The Student News Site of Quinnipiac University

The Quinnipiac Chronicle

The Student News Site of Quinnipiac University

The Quinnipiac Chronicle

The Student News Site of Quinnipiac University

The Quinnipiac Chronicle

Fit to lead


TD Bank Sports Center is alive and rocking. Choruses of cheers and claps reverberate through the stands and echo off of the rafters above. However, these stands are empty. There is no game being played here on Lender Court, at least not for another couple of weeks.

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The raucous noise and boisterous cheers come from floor level, where the Quinnipiac basketball team goes through its energetic warm up routine, led by head strength and conditioning coach Brijesh Patel.

The routine itself is an uplifting sight, even for a spectator. Patel, or “Coach B” as the players call him, demonstrates the various stretches and warmup routines at the middle of the court while the players line up on each sideline. After demonstrating the exercise, Patel nods over to senior guard Danny Harris, who calls out the name of the exercise to the rest of the team. His teammates respond by yelling out the name of the same exercise, perhaps the “warrior,” and once Harris feels he has received a loud and enthusiastic enough response, he kicks off the exercise.

“Attack!” Harris yells, and everyone breaks out in motion. They repeat the stretch or movement that Patel instructed. Each group of players makes their way to their opposite sideline as they repeat their exercises.

Patel paces the center of the court, assisting the players if their form is incorrect, but more importantly to cheer on the team. “Coach B” is constantly clapping his hands and high-fiving each player that passes him by, and the players follow suit. The entire team breaks out in a round of applause after each exercise, exchanging high fives and cheering with each passing routine.

Patel could put on a blue and yellow practice uniform himself, and you would think he was another member of the team. That’s just how he interacts with his players. It is a unique culture that the teams he works with have clearly bought into, mainly because of Patel’s ability to relate to his players.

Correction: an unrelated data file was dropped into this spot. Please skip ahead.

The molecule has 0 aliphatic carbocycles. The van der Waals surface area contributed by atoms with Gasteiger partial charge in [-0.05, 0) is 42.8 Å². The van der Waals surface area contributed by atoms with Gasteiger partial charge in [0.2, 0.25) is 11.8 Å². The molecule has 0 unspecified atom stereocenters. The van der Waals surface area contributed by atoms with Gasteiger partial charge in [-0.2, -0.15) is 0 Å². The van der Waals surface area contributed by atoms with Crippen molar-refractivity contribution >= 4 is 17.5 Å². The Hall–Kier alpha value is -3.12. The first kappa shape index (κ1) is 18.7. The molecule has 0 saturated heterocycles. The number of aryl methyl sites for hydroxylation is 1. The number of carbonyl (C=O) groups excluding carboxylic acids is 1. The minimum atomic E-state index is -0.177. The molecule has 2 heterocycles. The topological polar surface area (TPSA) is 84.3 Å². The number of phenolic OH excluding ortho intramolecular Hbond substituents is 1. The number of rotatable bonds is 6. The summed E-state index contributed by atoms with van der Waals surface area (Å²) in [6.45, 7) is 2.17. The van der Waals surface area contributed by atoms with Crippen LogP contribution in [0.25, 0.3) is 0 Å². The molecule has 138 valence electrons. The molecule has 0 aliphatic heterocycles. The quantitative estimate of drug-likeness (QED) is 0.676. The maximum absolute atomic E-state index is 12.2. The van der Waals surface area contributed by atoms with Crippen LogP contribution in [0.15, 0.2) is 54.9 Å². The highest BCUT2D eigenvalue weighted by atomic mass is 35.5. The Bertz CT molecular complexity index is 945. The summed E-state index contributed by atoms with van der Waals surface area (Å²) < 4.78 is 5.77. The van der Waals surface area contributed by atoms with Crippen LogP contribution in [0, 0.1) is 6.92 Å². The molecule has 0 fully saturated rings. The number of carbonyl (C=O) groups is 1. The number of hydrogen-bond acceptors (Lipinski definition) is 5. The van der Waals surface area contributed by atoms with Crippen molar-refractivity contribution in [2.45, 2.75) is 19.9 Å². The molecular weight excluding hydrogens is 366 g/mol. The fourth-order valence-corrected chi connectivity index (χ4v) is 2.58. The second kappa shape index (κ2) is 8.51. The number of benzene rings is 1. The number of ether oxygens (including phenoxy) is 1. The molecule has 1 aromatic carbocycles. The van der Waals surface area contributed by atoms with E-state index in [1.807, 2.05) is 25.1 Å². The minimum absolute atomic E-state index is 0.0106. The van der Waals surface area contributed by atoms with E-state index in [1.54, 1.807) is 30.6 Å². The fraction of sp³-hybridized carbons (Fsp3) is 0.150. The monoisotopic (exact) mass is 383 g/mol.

“That’s one thing that has changed over time. You have to keep these kids entertained,” Patel said. “You have to be the thermostat in the room, not the temperature. Whatever their temperature is, you may have to rise up or rise down.”

Thanks to Patel’s unparalleled enthusiasm and the clear joy in what he does, the temperature at practice is scalding hot. The players’ energy is apparent before the actual practice even begins. It is clear that they believe in Patel’s system as much as Patel does himself. The belief is an encouraging team-first mentality that translates from the workout room to the court.

“We do all that stuff to form a sense of togetherness and unison,” Patel said. “This way, when they go play, they are focused on each other and their teammates instead of just about themselves.”

Focus and togetherness are just part of a bigger recipe that Patel has implemented at Quinnipiac. Many hear “strength and conditioning” and think physicality, but Patel makes it clear that a major part of exercise is mental toughness and resilience in order to gain confidence and build self-belief.

It is a philosophy that was nationally recognized in a Sports Illustrated piece prior to last year’s Frozen Four. Sports Illustrated writer Jeremy Fuchs explained Patel’s weight room regulations, and the absence of headphones during lifting sessions. Patel believes that earbuds build a barrier between teammates and the words of encouragement they could be offering each other.

“If you have headphones in, you get zoned in on your own thing and forget what is happening around you,” Patel said. “We want to be able to talk and clap like you saw on the court because there’s a certain mindset that comes when everything is together. It’s a powerful thing.”

Not that the players mind missing out on their own music of choice. When you have the respect of your players, you earn their trust in the system. Men’s ice hockey defenseman Chase Priskie is no exception.